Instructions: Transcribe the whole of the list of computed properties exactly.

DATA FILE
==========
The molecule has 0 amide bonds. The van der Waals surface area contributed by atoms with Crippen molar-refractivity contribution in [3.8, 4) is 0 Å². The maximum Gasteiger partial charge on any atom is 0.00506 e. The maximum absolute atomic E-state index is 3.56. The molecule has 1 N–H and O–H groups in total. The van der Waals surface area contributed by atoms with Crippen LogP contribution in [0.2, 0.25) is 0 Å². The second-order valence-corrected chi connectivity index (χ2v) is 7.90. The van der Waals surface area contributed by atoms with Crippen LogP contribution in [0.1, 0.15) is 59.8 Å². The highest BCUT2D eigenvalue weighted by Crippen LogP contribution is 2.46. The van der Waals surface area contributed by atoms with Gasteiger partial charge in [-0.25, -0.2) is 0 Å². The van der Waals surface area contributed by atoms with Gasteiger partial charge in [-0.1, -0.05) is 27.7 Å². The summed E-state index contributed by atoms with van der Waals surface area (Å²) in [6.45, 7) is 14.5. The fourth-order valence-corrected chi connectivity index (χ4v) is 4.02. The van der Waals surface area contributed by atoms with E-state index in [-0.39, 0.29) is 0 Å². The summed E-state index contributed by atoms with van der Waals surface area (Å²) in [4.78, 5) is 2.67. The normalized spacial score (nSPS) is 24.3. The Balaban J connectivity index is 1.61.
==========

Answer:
The molecule has 0 amide bonds. The van der Waals surface area contributed by atoms with Crippen molar-refractivity contribution in [3.8, 4) is 0 Å². The maximum Gasteiger partial charge on any atom is 0.00506 e. The maximum absolute atomic E-state index is 3.56. The molecule has 1 N–H and O–H groups in total. The van der Waals surface area contributed by atoms with Crippen LogP contribution in [0.2, 0.25) is 0 Å². The second-order valence-corrected chi connectivity index (χ2v) is 7.90. The van der Waals surface area contributed by atoms with Crippen LogP contribution in [0.1, 0.15) is 59.8 Å². The highest BCUT2D eigenvalue weighted by Crippen LogP contribution is 2.46. The van der Waals surface area contributed by atoms with Gasteiger partial charge in [-0.25, -0.2) is 0 Å². The van der Waals surface area contributed by atoms with Gasteiger partial charge in [-0.1, -0.05) is 27.7 Å². The summed E-state index contributed by atoms with van der Waals surface area (Å²) in [6.45, 7) is 14.5. The fourth-order valence-corrected chi connectivity index (χ4v) is 4.02. The van der Waals surface area contributed by atoms with E-state index in [-0.39, 0.29) is 0 Å². The summed E-state index contributed by atoms with van der Waals surface area (Å²) in [4.78, 5) is 2.67. The normalized spacial score (nSPS) is 24.3. The Balaban J connectivity index is 1.61.